The 2010s were a turbulent decade for British politics - and the 2020s are showing no sign of being any quieter. How on earth did things get to be like this? Will we ever return to a time when our politics was considered dull - or should we at all? Whether you're an expert obsessively following the latest developments in Westminster or struggling to keep up, our list of top titles will hopefully make things clearer.
Isabel (Author) Hardman£9.99 £9.29
In an era when politicians are responsible for the Brexit logjam and embroiled in sexual-harassment and expenses scandals, it's no wonder we've lost our faith in government. Every year, they introduce new legislation that doesn't do what it sets out to achieve - often with terrible financial and human costs. But, with some notable exceptions, they are decent, hard-working people, doing a hugely difficult and demanding job. In this searching examination of our political class, award-winning journalist Isabel Hardman investigates the strange and demanding world of Westminster, and asks why we end up with representatives we no longer trust - and how might faith be restored.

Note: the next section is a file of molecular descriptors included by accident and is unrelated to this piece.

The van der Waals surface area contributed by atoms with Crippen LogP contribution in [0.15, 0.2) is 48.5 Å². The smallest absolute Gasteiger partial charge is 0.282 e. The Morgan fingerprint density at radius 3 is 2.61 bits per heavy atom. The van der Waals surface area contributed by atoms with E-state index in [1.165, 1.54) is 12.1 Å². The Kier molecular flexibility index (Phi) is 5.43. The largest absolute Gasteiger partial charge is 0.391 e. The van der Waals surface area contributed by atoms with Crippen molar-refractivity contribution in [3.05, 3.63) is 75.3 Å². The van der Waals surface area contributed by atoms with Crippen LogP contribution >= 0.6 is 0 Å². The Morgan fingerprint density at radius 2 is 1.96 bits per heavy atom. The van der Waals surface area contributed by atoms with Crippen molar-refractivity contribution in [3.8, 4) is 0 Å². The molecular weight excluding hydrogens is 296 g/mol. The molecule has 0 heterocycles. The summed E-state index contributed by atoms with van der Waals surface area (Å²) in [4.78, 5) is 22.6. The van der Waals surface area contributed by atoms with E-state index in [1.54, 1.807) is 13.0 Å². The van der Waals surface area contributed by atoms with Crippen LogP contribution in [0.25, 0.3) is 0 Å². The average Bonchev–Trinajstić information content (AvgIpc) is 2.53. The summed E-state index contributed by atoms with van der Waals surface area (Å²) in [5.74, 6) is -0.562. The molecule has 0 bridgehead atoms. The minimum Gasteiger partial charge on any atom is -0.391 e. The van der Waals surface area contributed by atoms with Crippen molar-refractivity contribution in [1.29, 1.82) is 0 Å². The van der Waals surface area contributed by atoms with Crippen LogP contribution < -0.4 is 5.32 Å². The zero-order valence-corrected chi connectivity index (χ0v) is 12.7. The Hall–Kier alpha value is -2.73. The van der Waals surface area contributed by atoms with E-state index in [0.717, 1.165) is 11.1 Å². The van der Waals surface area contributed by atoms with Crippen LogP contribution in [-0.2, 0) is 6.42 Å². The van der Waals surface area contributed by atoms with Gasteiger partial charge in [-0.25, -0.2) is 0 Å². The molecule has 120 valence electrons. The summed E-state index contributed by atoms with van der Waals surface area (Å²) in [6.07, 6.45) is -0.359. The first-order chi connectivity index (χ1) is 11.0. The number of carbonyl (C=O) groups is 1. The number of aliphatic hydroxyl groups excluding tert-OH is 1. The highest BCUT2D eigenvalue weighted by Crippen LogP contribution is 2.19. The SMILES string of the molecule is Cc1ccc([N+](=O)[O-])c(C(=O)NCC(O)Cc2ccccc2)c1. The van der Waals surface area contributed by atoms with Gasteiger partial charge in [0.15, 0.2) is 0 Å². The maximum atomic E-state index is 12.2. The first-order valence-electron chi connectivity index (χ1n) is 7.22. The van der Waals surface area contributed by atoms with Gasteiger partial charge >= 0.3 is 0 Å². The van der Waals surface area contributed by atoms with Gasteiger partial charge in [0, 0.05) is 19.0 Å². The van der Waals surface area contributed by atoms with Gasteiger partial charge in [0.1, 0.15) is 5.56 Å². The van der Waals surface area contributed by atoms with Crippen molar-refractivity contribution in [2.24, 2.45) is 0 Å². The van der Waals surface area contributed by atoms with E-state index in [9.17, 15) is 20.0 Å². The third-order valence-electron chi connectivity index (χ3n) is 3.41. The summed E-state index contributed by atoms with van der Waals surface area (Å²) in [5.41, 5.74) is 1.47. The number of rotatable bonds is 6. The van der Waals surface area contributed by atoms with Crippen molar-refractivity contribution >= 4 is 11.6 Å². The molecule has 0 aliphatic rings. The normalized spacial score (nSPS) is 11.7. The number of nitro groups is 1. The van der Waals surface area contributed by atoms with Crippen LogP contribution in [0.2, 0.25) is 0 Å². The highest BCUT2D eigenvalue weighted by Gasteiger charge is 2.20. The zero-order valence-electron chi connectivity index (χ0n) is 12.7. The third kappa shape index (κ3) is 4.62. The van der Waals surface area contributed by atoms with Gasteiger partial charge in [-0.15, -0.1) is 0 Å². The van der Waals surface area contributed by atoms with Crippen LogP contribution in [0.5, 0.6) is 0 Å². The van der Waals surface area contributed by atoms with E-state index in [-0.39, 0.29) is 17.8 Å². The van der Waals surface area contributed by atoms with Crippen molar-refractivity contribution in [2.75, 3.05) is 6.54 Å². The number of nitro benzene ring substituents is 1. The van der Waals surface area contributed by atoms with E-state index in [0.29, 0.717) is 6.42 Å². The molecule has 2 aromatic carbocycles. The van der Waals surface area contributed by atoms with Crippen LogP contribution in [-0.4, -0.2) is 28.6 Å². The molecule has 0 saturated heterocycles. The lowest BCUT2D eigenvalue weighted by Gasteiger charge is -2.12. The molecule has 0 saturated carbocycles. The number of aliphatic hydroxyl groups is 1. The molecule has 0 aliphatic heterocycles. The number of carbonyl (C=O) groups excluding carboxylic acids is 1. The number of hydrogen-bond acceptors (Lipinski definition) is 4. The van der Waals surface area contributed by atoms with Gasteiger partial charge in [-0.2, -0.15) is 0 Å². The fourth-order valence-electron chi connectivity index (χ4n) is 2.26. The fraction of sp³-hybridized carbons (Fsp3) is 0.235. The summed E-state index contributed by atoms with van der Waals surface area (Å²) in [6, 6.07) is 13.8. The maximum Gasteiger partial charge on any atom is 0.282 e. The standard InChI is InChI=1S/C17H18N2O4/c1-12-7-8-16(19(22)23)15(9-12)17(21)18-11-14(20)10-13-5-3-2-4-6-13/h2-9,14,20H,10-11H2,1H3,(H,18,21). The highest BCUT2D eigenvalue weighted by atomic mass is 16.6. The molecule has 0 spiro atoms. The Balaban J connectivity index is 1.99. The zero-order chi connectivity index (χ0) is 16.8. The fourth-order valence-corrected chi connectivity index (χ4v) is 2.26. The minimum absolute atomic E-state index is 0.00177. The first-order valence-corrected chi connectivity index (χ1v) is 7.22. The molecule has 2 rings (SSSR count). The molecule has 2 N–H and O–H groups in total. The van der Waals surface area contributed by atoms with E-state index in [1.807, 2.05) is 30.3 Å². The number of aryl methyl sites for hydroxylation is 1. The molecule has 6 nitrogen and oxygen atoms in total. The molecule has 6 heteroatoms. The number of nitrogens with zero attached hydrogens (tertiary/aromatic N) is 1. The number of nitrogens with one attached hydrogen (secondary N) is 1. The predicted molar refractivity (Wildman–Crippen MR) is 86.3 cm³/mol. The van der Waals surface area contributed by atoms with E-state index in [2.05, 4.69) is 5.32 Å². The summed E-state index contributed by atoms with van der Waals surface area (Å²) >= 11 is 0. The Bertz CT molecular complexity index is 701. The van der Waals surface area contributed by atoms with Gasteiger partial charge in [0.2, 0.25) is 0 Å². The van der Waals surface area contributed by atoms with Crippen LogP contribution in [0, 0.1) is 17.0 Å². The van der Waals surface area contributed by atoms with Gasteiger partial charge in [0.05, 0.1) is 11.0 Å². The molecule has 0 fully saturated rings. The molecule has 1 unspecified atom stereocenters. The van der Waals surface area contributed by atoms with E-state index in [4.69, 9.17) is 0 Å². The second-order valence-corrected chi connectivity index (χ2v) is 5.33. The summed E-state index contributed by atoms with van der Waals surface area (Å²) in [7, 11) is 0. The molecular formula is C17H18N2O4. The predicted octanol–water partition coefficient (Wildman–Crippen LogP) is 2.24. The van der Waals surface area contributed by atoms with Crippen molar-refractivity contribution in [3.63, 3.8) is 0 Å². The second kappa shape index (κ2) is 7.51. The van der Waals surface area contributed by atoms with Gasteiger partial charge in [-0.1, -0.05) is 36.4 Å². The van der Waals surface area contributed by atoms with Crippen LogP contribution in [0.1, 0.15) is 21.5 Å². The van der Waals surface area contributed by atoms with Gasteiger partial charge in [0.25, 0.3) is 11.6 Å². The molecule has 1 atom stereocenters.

The Conservatives are back, and back with a bang two election wins in a row and, providing they can hold things together, in a pretty good position to win another. But many questions about their recent past, present, and future still remain. Just why did the world's oldest and most successful political party dump Margaret Thatcher only to commit electoral suicide under John Major? And what stopped the Tories getting their act together until David Cameron came along? Did Cameron change his party as much as he sometimes liked to claim, or did his leadership, both in opposition and in government, involve more compromise - and more Conservatism than we realize? Finally, what does the result of the EU referendum mean for the Party in years to come? The answers, as this accessible and gripping book shows, are as intriguing and provocative as the questions. Based on in-depth research and interviews with the key players, Tim Bale explains how and why the Tories lost power in 1997 and how and why they have eventually been able to rediscover their winning ways, even if internal tensions and external challenges mean they still can't take anything for granted. Crucial, he suggests, are the people, the power structures, the ideas, and the very different interests of those involved. This second edition of The Conservative Party: From Thatcher to Cameron is a must-read for anyone wanting to understand what makes the Tories tick.